What does it mean to be Pakistani for you?

Your ultimate bondage is with the soil you belong to. You are lucky if you have added something meaningful to the place you belong to.

What are you currently working on?

I am working on a memorial in Peshawar to honour the great sacrifice of children and the teachers of Army Public School.

How much is having a strong vision and an effective inspiration important to designing an impressive looking building?

Creative work is all about inspiration and vision. Creativity is not a craft and does not come by diligence alone; it is an immeasurable quality of imaginations.

Do you place yourself under self critique?

Most of the time you are fighting with yourself a dialogue and discourse for commitment
to your own ideas. This is usual in all creative pursuits.

Who have you grown up admiring the most in the field of architecture?

Architect Louis Khan from the US and Geoffrey Bawa of Sri Lanka.

To design such important buildings and scrapers in the country and to be honoured and appreciated for your work so much, what is your vision for Pakistan?

Pakistan has tremendous talent and potential. The potential has not been realised. Pakistan needs to wake up to the realities of present times and invent a new future. Clean up the ongoing mess and move on towards a progressive, free and liberal society.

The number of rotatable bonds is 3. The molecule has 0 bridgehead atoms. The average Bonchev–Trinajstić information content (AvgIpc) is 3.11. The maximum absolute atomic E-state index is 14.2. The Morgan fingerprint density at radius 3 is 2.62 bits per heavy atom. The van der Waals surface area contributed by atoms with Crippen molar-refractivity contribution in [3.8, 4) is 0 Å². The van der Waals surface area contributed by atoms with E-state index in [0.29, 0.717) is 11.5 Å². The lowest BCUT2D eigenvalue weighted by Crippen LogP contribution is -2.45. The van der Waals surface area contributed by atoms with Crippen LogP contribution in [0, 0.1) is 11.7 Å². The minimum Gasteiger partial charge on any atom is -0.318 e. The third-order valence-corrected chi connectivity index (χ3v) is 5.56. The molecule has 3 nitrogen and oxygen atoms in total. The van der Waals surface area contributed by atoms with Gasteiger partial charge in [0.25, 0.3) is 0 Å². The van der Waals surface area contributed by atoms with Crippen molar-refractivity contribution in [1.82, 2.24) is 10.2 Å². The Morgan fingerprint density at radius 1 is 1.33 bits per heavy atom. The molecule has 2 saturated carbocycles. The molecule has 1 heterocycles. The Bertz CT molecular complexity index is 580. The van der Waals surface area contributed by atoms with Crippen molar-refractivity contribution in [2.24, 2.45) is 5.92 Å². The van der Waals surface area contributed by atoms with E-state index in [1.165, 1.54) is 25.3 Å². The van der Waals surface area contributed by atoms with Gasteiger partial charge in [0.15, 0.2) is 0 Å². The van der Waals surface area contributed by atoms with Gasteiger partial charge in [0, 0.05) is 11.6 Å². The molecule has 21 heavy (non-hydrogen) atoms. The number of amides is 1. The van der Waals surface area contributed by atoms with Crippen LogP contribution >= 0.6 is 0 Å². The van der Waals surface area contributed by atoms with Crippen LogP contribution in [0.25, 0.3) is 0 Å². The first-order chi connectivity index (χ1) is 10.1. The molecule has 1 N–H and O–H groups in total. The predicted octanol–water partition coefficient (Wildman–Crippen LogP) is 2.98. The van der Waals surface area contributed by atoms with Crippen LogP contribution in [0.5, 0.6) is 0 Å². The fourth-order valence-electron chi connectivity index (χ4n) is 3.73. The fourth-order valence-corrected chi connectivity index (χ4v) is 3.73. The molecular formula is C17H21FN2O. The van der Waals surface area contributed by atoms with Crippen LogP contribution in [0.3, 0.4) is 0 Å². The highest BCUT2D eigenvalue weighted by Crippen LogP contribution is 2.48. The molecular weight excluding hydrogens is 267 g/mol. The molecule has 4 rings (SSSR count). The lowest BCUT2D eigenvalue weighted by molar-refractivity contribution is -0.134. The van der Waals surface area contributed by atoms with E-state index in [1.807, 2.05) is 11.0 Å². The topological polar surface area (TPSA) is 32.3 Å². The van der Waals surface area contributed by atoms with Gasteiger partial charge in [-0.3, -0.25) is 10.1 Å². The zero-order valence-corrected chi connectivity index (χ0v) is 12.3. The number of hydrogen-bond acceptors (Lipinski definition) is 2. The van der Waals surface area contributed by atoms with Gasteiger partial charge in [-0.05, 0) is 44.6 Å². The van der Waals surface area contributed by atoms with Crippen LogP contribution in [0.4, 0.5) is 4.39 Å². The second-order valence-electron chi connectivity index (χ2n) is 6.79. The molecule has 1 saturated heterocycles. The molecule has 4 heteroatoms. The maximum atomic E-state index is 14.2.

Crest Of Architecture

Nayyar Ali Dada has earned himself the repute of being the country’s leading architect to date. He has designed one of the most iconic and powerful buildings of Pakistan and has raked in laurels and awards for his work.

Multiple Award-Winning Pro

Nayyar has won several awards and honours for his work as an architect, some of the most prestigious of those include the Aga Khan Award for Architecture, which made him the first Pakistani to win the award. He has also been honoured with the President’s Pride of Performance Award in 1992. Nayyar has also won the coveted Arcasia Award for Architecture, which is an honour acknowledging exemplary work done by architects working in Asia. He also has a Lux Style Award for Best Architect to his credit.

Iconic Structures

Nayyar Ali Dada & Associates is the name behind many powerful and iconic buildings in Pakistan, namely Alhamra, Beaconhouse National University, the Gaddafi Stadium, Serena Hotel, Shaukat Khanum Memorial Cancer Hospital & Research Centre, Vogue Towers and the Muslim Commercial Bank to name a few

International Star

Nayyar has been lauded for his work globally that earned him the Arcasia Award. He designed the BCCI Bank’s building in Colombo, Sri Lanka.

Humanitarian & Educationist

Nayyar has pioneered the cause of conservation in Pakistan and is a founding member of the Lahore Conservation Society. He is devoted to the education of young architects and has been a lecturer at NCA since 1965. He was named a Fellow of the College in 1976. Nayyar is actively involved in the creative arts in Pakistan, both as water colourist and as the director of a private gallery and is a board member of and advisor to many cultural institutions.